Actually that is kind of tricky! You could say both "kaffen" and "kaffet". Both are correct, but when you say "kaffen" you are actually referring to "the cup of coffee" and not the liquid drink itself. Or did you mean why "the" can be translated as both "en" and "et" in the end of a definite word? It's easier to explain because it is the same as the article: Ett bord -> bordet (a table / the table), Ett ljus -> ljuset (a candle / the candle) En stol -> stolen (a chair / the chair), En soffa -> soffan (a sofa / the sofa). Have I answered your question?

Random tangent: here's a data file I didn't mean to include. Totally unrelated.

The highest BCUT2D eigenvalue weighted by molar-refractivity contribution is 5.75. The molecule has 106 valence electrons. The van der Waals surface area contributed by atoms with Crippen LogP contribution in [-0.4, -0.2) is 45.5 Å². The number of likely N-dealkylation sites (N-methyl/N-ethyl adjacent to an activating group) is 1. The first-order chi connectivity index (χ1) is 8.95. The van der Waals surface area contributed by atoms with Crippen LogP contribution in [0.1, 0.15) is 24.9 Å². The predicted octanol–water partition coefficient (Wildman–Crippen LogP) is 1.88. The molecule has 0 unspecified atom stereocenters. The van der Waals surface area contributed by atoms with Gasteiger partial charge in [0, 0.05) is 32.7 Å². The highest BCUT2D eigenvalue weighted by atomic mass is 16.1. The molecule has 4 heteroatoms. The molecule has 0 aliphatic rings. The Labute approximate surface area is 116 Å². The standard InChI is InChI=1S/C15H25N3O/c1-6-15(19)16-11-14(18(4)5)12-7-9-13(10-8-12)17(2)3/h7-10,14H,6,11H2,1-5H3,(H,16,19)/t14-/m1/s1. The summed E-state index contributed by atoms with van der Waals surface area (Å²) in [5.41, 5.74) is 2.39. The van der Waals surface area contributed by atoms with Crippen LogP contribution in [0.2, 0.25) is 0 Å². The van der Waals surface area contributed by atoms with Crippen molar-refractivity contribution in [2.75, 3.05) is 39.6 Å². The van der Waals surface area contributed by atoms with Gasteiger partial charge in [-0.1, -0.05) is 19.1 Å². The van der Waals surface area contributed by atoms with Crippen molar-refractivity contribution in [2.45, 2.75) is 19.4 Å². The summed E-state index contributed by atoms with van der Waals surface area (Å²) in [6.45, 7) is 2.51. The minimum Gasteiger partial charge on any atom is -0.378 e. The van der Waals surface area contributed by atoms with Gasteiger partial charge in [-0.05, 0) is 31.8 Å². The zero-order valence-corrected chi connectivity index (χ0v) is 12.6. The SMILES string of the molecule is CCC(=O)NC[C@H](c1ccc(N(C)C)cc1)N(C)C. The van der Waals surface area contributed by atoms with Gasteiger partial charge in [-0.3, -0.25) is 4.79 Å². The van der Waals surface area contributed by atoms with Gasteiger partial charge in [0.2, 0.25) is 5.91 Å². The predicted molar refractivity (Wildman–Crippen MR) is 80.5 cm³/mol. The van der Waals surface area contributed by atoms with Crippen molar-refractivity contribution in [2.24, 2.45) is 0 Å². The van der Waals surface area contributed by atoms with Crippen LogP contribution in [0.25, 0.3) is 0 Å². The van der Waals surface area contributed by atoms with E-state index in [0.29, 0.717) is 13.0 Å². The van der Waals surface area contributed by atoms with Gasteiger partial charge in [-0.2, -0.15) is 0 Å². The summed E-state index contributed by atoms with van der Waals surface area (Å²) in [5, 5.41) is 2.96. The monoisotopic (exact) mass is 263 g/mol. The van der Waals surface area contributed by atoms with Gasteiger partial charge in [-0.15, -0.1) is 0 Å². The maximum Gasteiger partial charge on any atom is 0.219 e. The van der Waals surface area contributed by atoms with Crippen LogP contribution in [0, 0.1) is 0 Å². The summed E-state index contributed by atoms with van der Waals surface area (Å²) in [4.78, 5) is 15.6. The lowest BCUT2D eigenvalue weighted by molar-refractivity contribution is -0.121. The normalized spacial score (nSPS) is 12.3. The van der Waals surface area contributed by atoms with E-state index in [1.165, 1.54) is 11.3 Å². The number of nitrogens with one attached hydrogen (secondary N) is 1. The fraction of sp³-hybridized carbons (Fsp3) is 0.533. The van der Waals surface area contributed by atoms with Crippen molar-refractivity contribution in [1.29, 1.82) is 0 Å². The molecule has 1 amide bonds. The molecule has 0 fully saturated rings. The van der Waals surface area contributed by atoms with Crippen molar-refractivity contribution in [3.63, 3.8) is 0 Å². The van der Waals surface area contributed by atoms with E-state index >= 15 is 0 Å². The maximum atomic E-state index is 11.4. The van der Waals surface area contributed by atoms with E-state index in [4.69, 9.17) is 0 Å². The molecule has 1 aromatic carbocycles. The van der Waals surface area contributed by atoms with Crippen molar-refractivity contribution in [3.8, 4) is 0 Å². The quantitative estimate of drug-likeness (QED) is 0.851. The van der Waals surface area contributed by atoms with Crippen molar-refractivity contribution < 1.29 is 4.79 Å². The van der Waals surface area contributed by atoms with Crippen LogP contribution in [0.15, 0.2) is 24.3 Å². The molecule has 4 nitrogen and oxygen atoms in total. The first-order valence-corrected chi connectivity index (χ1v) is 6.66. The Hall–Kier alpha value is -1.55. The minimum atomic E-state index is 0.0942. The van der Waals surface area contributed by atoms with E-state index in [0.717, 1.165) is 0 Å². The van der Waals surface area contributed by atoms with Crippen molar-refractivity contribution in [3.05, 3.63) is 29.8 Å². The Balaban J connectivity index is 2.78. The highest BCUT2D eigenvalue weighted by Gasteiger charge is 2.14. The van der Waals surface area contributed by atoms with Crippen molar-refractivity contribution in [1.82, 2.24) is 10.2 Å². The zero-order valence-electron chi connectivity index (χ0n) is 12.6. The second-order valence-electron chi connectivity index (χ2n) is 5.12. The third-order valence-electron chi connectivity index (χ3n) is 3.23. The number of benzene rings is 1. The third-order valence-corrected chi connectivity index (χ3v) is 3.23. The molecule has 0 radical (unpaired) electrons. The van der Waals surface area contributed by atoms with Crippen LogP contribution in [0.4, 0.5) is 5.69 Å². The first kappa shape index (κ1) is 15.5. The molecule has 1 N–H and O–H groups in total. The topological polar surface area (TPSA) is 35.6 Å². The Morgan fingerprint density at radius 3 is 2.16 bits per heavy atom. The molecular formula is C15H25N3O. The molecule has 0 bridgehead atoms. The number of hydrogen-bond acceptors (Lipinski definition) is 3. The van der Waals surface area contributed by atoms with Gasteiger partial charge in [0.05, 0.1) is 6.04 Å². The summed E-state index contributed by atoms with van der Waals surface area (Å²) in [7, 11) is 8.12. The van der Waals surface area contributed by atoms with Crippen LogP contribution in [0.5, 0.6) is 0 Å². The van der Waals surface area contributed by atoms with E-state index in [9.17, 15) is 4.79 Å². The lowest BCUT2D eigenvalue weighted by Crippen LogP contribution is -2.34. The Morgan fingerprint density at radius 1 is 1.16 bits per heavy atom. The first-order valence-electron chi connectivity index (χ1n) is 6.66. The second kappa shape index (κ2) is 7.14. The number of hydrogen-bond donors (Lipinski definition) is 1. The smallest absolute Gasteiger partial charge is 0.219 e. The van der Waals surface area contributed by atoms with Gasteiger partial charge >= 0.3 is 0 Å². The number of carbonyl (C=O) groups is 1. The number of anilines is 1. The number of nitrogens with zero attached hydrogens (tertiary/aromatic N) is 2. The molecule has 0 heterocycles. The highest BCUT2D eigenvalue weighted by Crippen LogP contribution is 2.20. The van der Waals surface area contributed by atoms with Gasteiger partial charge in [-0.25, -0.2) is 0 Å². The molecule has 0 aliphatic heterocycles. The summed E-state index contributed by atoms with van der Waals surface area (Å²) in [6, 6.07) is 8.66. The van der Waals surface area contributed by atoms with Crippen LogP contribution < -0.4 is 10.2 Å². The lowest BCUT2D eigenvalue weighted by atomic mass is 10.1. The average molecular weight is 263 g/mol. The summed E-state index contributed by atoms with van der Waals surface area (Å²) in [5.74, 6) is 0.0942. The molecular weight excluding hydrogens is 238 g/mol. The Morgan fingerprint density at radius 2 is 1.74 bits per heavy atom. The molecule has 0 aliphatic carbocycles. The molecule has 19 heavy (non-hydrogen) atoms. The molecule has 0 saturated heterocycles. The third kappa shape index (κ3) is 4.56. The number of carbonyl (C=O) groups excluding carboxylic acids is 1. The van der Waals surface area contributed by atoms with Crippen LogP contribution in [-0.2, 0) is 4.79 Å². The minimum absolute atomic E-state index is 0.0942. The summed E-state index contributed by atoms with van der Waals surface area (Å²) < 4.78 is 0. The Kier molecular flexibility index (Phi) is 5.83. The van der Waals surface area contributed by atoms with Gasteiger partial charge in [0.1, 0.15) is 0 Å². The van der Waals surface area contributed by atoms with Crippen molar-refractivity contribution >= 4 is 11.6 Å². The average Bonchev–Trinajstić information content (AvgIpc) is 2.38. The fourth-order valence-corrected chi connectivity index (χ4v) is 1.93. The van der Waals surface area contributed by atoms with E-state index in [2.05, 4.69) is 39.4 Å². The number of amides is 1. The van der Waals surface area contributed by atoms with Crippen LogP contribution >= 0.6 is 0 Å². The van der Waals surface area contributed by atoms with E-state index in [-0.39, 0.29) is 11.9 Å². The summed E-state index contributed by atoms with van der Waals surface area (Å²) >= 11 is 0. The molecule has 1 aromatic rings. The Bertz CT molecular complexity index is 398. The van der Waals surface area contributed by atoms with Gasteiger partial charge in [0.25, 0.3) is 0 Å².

@ arnauti ... my question is same as to kristopher... what is logic to use "et" and "en" for "the"
So we have to put after the noun "en" or "et; it depends of the noun's gender? For exemple if we say "ett barn", we will have "barnet" and not "barnen" because the article in front of the noun is "ett" ?